From the Tuesday edition of the Morning Jolt:
Women Writers Start Worrying About What, Exactly, Constitutes #MeToo
Perhaps it was inevitable that someone would claim the mantle of #MeToo in circumstances that were far murkier than the early scandals.
A photographer using the pseudonym “Grace” gives a lengthy, explicit description of a date with comedian Aziz Ansari that offers an unflattering portrait of him being clumsy and insistent to have sex, but never quite doing anything that most would characterize as sexual assault or harassment. As Andrea Peyser puts it, “Grace apparently believes that Ansari should have been able to read her mind, when a simple ‘Stop!’ would have promptly ended the activities.”
Quite a few women are deeply irked that this description of a bad date is getting lumped in with the #MeToo movement.
Banfield continued to criticize Grace’s claims, saying that “by your own clear description, this wasn’t a rape, nor was it a sexual assault. By your description, your sexual encounter was unpleasant.” The host then claimed that Grace had “chiseled away at a movement that I, along with all of my sisters in the workplace, have been dreaming of for decades. A movement that has finally changed an oversexed professional environment that I, too, have struggled through at times over the last 30 years in broadcasting.”
Added Banfield: “The #MeToo movement has righted a lot of wrongs and it has made your career path much smoother … what a gift. Yet, you looked that gift horse in the mouth and chiseled away at that powerful movement with your public accusation.”
Bari Weiss, writing in the New York Times:
I am a proud feminist, and this is what I thought while reading Grace’s story:
If you are hanging out naked with a man, it’s safe to assume he is going to try to have sex with you.
If the inability to choose a pinot noir over a pinot grigio offends you, you can leave right then and there.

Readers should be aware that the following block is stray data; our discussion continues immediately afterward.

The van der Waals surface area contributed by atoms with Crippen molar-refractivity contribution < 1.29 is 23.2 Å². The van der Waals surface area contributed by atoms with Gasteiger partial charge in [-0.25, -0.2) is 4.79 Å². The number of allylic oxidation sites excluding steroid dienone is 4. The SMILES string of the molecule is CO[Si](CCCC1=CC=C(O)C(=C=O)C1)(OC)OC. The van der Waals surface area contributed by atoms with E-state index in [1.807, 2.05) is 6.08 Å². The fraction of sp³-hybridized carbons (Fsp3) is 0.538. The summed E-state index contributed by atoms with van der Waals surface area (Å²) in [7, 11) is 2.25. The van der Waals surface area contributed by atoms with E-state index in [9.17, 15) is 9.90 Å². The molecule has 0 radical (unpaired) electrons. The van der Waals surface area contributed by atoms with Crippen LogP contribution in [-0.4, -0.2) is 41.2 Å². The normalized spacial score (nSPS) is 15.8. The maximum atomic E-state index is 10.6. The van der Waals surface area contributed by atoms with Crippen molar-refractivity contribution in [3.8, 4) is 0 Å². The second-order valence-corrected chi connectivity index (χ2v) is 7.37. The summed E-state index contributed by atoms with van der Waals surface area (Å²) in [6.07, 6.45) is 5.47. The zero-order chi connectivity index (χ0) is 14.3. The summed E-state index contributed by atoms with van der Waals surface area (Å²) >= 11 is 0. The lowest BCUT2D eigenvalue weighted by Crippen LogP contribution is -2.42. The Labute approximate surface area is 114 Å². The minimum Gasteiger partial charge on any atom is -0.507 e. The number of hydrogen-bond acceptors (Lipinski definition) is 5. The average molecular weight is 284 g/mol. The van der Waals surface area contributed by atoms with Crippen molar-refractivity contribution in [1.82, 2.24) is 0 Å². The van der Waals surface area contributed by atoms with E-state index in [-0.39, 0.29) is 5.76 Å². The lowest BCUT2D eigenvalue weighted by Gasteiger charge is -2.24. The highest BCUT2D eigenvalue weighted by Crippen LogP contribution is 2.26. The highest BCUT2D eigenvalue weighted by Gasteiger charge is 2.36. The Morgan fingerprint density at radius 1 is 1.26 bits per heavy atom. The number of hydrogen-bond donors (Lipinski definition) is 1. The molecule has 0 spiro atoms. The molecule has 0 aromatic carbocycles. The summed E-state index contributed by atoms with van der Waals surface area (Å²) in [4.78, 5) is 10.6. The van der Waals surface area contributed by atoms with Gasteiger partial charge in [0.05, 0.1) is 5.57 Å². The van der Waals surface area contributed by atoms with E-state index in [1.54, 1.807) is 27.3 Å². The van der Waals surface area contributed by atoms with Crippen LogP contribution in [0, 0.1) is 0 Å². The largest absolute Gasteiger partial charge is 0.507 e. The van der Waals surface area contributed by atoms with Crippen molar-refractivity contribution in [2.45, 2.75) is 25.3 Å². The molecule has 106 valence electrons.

If you don’t like the way your date hustles through paying the check, you can say, “I’ve had a lovely evening and I’m going home now.”
If you go home with him and discover he’s a terrible kisser, say “I’m out.”
If you start to hook up and don’t like the way he smells or the way he talks (or doesn’t talk), end it.
Caitlin Flanagan, writing in The Atlantic:
Was Grace frozen, terrified, stuck? No. She tells us that she wanted something from Ansari and that she was trying to figure out how to get it. She wanted affection, kindness, attention. Perhaps she hoped to maybe even become the famous man’s girlfriend. He wasn’t interested. What she felt afterward—rejected yet another time, by yet another man—was regret. And what she and the writer who told her story created was 3,000 words of revenge porn. The clinical detail in which the story is told is intended not to validate her account as much as it is to hurt and humiliate Ansari. Together, the two women may have destroyed Ansari’s career, which is now the punishment for every kind of male sexual misconduct, from the grotesque to the disappointing.
So many of the well-known #MeToo stories centered on power dynamics. Matt Lauer allegedly assaulting his underlings. Weinstein blocking the careers of actresses who turned him down. But no such power dynamic existed in this situation. Grace was not hanging out with Ansari for a career opportunity. Their date was understood to be romantic by both of them. If we’ve reached a point where #MeToo will include regrettable hook-ups the whole movement is diluted and actual sexual assault stories minimized.
It’s an odd feeling to write “Sonny Bunch is right,” but he’s got a point:
I would suggest there’s a reason this story appeared in babe.net, rather than the New York Times or BuzzFeed or the Los Angeles Times or, yes, The Washington Post. One of the reasons is that, however Grace now thinks of the encounter, what happened isn’t sexual assault or anything close to it by most legal or common-sense standards. And bad dates — including terrible ones that leave one person feeling humiliated — aren’t actually newsworthy, even when they happen to famous people.
An “I had sex with a celebrity and regretted it, and isn’t that kind of like Harvey Weinstein” claim is exactly the sort of unconvincing argument that a powerful sexual predator would want in the news right now. Because if people perceive #MeToo as being driven by a desire to publicly detail every sexual encounter that ends unsatisfactory or awkwardly, a lot of people will recoil from it. Sex is complicated and messy enough without the thought of having every encounter or attempted encounter broadcast to the world for dissection and analysis.
Meanwhile, actress Eliza Dushku described being sexually assaulted by a stunt coordinator on the set of True Lies; she was 12 at the time. Her agent went to the executive producer and told her about the assault, but “nobody really did anything.”